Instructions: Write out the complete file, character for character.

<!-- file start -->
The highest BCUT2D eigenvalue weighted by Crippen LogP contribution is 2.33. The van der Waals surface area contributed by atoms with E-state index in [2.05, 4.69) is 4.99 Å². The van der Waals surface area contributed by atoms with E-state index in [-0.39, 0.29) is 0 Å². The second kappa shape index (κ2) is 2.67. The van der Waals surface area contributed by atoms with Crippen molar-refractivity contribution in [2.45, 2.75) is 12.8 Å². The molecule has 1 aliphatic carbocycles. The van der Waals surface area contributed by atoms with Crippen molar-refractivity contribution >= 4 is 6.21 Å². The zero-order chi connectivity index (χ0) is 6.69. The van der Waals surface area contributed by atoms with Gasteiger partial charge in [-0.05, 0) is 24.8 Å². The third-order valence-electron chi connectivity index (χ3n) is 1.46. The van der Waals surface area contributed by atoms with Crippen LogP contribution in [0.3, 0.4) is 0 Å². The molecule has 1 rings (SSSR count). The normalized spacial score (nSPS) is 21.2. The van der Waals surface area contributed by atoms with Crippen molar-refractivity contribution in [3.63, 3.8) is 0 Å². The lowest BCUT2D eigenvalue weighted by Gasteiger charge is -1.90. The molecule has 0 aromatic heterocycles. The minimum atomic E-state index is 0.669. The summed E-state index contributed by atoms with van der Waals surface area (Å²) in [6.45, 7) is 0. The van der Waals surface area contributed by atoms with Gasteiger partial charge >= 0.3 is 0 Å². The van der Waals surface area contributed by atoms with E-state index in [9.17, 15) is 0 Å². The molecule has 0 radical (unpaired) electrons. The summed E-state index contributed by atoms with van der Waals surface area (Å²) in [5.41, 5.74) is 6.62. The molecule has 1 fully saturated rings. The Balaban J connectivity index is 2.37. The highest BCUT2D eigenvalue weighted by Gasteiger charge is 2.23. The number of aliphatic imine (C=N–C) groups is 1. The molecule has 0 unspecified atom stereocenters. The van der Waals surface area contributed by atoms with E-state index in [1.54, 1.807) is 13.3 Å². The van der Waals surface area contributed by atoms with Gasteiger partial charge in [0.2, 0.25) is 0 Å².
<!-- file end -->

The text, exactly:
The highest BCUT2D eigenvalue weighted by Crippen LogP contribution is 2.33. The van der Waals surface area contributed by atoms with E-state index in [2.05, 4.69) is 4.99 Å². The van der Waals surface area contributed by atoms with E-state index in [-0.39, 0.29) is 0 Å². The second kappa shape index (κ2) is 2.67. The van der Waals surface area contributed by atoms with Crippen molar-refractivity contribution in [2.45, 2.75) is 12.8 Å². The molecule has 1 aliphatic carbocycles. The van der Waals surface area contributed by atoms with Crippen molar-refractivity contribution >= 4 is 6.21 Å². The zero-order chi connectivity index (χ0) is 6.69. The van der Waals surface area contributed by atoms with Gasteiger partial charge in [-0.05, 0) is 24.8 Å². The third-order valence-electron chi connectivity index (χ3n) is 1.46. The van der Waals surface area contributed by atoms with Crippen LogP contribution in [0.3, 0.4) is 0 Å². The molecule has 1 rings (SSSR count). The normalized spacial score (nSPS) is 21.2. The van der Waals surface area contributed by atoms with Crippen molar-refractivity contribution in [3.63, 3.8) is 0 Å². The lowest BCUT2D eigenvalue weighted by Gasteiger charge is -1.90. The molecule has 0 aromatic heterocycles. The minimum atomic E-state index is 0.669. The summed E-state index contributed by atoms with van der Waals surface area (Å²) in [6.45, 7) is 0. The van der Waals surface area contributed by atoms with Gasteiger partial charge >= 0.3 is 0 Å². The van der Waals surface area contributed by atoms with E-state index in [9.17, 15) is 0 Å². The molecule has 0 radical (unpaired) electrons. The summed E-state index contributed by atoms with van der Waals surface area (Å²) in [5.41, 5.74) is 6.62. The molecule has 1 fully saturated rings. The Balaban J connectivity index is 2.37. The highest BCUT2D eigenvalue weighted by Gasteiger charge is 2.23. The number of aliphatic imine (C=N–C) groups is 1. The molecule has 0 unspecified atom stereocenters. The van der Waals surface area contributed by atoms with E-state index in [1.54, 1.807) is 13.3 Å². The van der Waals surface area contributed by atoms with Gasteiger partial charge in [0.2, 0.25) is 0 Å².